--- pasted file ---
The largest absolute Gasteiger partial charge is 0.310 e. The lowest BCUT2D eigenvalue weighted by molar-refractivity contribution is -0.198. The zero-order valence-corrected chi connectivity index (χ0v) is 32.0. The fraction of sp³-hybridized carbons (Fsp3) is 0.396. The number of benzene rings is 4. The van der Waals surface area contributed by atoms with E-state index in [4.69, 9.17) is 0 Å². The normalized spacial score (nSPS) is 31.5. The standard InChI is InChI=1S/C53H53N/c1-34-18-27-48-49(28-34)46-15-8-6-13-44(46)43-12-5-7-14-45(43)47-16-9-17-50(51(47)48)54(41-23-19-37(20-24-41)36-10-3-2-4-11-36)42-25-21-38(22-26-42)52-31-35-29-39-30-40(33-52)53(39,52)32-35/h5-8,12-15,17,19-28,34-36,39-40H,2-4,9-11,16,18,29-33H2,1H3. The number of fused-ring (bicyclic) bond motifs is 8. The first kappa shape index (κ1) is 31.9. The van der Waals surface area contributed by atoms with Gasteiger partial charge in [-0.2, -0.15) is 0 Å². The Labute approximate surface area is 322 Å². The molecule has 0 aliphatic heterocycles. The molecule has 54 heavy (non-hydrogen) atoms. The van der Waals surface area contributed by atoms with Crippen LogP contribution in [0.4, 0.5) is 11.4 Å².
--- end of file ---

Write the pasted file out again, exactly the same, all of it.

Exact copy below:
The largest absolute Gasteiger partial charge is 0.310 e. The lowest BCUT2D eigenvalue weighted by molar-refractivity contribution is -0.198. The zero-order valence-corrected chi connectivity index (χ0v) is 32.0. The fraction of sp³-hybridized carbons (Fsp3) is 0.396. The number of benzene rings is 4. The van der Waals surface area contributed by atoms with E-state index in [4.69, 9.17) is 0 Å². The normalized spacial score (nSPS) is 31.5. The standard InChI is InChI=1S/C53H53N/c1-34-18-27-48-49(28-34)46-15-8-6-13-44(46)43-12-5-7-14-45(43)47-16-9-17-50(51(47)48)54(41-23-19-37(20-24-41)36-10-3-2-4-11-36)42-25-21-38(22-26-42)52-31-35-29-39-30-40(33-52)53(39,52)32-35/h5-8,12-15,17,19-28,34-36,39-40H,2-4,9-11,16,18,29-33H2,1H3. The number of fused-ring (bicyclic) bond motifs is 8. The first kappa shape index (κ1) is 31.9. The van der Waals surface area contributed by atoms with Gasteiger partial charge in [-0.2, -0.15) is 0 Å². The Labute approximate surface area is 322 Å². The molecule has 0 aliphatic heterocycles. The molecule has 54 heavy (non-hydrogen) atoms. The van der Waals surface area contributed by atoms with Crippen LogP contribution in [0.4, 0.5) is 11.4 Å².